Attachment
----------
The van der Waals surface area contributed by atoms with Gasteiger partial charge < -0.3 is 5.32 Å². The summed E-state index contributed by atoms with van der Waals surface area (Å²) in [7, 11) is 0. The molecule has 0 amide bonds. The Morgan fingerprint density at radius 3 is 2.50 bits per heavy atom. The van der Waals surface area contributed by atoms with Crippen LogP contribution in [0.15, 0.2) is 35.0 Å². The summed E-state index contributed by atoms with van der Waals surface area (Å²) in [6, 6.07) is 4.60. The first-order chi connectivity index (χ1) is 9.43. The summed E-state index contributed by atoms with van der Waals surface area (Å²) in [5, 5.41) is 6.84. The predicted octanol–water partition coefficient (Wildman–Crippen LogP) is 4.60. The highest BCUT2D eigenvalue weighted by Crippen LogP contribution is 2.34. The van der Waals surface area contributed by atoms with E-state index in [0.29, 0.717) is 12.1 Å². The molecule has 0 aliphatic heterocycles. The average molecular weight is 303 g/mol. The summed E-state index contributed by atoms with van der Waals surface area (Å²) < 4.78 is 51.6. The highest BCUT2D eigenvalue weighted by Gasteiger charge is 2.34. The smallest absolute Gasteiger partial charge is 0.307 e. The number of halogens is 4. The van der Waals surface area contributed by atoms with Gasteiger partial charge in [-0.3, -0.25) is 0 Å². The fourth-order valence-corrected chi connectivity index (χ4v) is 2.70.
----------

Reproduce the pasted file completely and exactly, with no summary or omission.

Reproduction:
The van der Waals surface area contributed by atoms with Gasteiger partial charge < -0.3 is 5.32 Å². The summed E-state index contributed by atoms with van der Waals surface area (Å²) in [7, 11) is 0. The molecule has 0 amide bonds. The Morgan fingerprint density at radius 3 is 2.50 bits per heavy atom. The van der Waals surface area contributed by atoms with Crippen LogP contribution in [0.15, 0.2) is 35.0 Å². The summed E-state index contributed by atoms with van der Waals surface area (Å²) in [6, 6.07) is 4.60. The first-order chi connectivity index (χ1) is 9.43. The summed E-state index contributed by atoms with van der Waals surface area (Å²) in [5, 5.41) is 6.84. The predicted octanol–water partition coefficient (Wildman–Crippen LogP) is 4.60. The highest BCUT2D eigenvalue weighted by Crippen LogP contribution is 2.34. The van der Waals surface area contributed by atoms with E-state index in [0.29, 0.717) is 12.1 Å². The molecule has 0 aliphatic heterocycles. The average molecular weight is 303 g/mol. The summed E-state index contributed by atoms with van der Waals surface area (Å²) < 4.78 is 51.6. The highest BCUT2D eigenvalue weighted by Gasteiger charge is 2.34. The smallest absolute Gasteiger partial charge is 0.307 e. The number of halogens is 4. The van der Waals surface area contributed by atoms with Gasteiger partial charge in [-0.3, -0.25) is 0 Å². The fourth-order valence-corrected chi connectivity index (χ4v) is 2.70.